As much of the United States and other places around the world are under stay-at-home orders, many people are working from home. That is good news for services like Skype and Zoom, two apps dedicated to group video chat. As both apps offer roughly the same service, how does a person or business choose which one to utilize? Let’s look at which one serves you best in lockdown.
Zoom has been criticized for its unpredictable video quality. Some of that depends on your Internet network and some on the app itself. Skype is widely regarded as offering better audio and video quality at the expense of random freezing of the app. This isn’t to say that Zoom is unusable, but in a contest of which app offers more reliable video quality, Skype wins.
When it comes to overall features, both apps offer a range of options. Zoom lets users change their backgrounds. Instead of seeing the wall or room behind you, Zoom users can upload any image of their choice as a background. Zoom can also support up to 1,000 users between 49 different on-video screens. Skype will allow 50 participants on a single video conference call. Both apps support private conversations in a chatbox for sending messages while on a video call and call recording.
Ultimately, both apps compare pretty favorably when it comes to feature sets. Both apps incorporate screen sharing and the ability to upload files and other documents. Zoom adds a few features that Skype cannot match such as allowing two users to share their screens at a time.
Both Skype and Zoom offer widespread compatibility with cross-platform apps. Skype offers support for Windows, Mac, Android, iOS and web browsers. As a Microsoft-owned tool, it adds deep integration into the company’s full suite of products. Zoom adds its own set of deep integrations alongside mobile apps for Android and iOS along with Windows, Mac and Linux. Zoom’s reach also extends through a bevy of third-party app integrations like Slack, Salesforce, Outlook, Google Drive and Dropbox.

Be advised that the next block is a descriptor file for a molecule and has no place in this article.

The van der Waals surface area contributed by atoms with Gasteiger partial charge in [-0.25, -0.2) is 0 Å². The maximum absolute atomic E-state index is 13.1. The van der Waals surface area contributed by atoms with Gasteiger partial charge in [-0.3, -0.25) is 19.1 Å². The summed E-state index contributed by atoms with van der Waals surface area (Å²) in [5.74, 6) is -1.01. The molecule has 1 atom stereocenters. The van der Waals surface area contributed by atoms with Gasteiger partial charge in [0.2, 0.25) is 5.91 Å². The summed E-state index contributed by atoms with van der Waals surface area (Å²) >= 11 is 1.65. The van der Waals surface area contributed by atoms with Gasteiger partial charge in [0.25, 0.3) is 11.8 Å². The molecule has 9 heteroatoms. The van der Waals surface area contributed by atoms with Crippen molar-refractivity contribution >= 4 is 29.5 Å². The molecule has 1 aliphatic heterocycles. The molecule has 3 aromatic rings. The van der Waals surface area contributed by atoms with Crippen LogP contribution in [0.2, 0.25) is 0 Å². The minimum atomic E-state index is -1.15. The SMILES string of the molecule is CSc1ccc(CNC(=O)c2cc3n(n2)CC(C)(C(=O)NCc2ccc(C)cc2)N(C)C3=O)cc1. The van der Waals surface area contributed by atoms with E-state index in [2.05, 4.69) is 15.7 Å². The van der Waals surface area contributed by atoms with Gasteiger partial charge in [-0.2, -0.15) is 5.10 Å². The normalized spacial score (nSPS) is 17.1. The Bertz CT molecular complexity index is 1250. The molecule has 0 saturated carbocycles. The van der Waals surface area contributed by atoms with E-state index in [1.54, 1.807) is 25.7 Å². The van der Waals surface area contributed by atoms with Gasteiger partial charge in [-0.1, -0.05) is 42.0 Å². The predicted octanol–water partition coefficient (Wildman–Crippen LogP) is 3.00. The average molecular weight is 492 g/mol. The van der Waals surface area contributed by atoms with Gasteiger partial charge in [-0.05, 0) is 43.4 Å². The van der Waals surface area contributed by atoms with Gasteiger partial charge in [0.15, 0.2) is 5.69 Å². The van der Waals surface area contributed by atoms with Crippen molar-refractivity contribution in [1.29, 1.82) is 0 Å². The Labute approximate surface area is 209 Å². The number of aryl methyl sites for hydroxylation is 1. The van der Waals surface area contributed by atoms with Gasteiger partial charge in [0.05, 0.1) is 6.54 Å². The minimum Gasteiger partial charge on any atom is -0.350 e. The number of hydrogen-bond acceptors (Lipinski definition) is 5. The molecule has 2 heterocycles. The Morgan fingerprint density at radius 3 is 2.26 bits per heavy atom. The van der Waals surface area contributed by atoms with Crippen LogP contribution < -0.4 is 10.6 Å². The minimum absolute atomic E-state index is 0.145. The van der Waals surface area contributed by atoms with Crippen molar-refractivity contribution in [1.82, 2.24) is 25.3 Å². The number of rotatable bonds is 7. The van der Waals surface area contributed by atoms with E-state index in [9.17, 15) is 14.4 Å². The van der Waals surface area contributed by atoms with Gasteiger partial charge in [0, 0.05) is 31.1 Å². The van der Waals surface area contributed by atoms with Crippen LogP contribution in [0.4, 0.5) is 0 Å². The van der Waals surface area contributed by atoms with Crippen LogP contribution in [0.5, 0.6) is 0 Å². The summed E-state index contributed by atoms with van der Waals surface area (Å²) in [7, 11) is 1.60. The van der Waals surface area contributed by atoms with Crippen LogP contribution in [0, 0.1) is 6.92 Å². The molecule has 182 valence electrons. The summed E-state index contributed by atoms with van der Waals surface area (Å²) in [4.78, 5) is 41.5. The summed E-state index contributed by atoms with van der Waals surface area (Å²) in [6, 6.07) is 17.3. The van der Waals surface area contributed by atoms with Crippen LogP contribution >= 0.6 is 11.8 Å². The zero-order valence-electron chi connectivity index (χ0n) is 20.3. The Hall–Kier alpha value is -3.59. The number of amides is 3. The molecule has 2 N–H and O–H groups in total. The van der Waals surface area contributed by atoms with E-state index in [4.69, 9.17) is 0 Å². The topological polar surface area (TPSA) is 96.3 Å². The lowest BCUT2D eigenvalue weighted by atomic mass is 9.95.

For anyone looking at a video conference app, security should be paramount. Skype and Zoom both incorporate end-to-end encryption to ensure secure communications. However, more than a dozen security and privacy issues have kept Zoom in the headlines for all of the wrong reasons lately.
The issues were first discovered on March 4th when an investigation determined Zoom was sending user data to Facebook. Zoom reacted quickly and removed the analytics feature, but that was just the start of its troubles. Everyone including the New York attorney general, United States Congress and the Pentagon cautioned against Zoom use or blocked it entirely. There is no question that Zoom has a long road ahead to win back user trust.
Skype’s parent company, Microsoft, has been increasingly focused on privacy. The introduction of end-to-end encryption arrived in November 2018. However, in August 2019, Microsoft contractors were discovered to be listening in on random Skype calls using the app’s translation functionality. The issue was largely forgotten after a few months. Ultimately, Skype has seen far fewer privacy issues arise over its history, making it the more secure choice.
For its part, Skype is generally free as long as your calls, video chats and messaging is done with other Skype users. There are Skype services that do have a cost. For $2.99 a month, Skype users can receive unlimited minutes to call any landline or mobile phone within the U.S. That number jumps to $6.99 for unlimited minutes to calls in North America and so on.
Zoom offers four unique plans, each with its own target audience. Personal use is free to have video chats with up to 100 Zoom users. It includes unlimited meetings up to forty minutes if there are more than three users. Beyond that, “Pro” and “Enterprise” plans start at $14.99 and $19.99 and require a minimum number of users and are best used for businesses.
Which One Should You Use?
At the end of the day, both tools are going to make communication with family, friends and colleagues easier. Skype is the more user-friendly option, and its history ensures people are familiar with its layout and functions. Zoom adds more features, which can mean there is more of a learning curve. Skype’s 50-person limit also makes it better suited for smaller teams and groups, and it offers a slightly better deal price-wise and built-in web-browser support which anyone can use anywhere.
In the end, Skype’s history and Microsoft’s recent efforts to rework itself as a privacy-focused company make it the better choice for privacy. Choosing Zoom really comes down to how you feel about its privacy issues. If you are fine overlooking them, Zoom is a good choice. And if you decide to go with Zoom, don’t forget to make full use of its features for better remote meetings.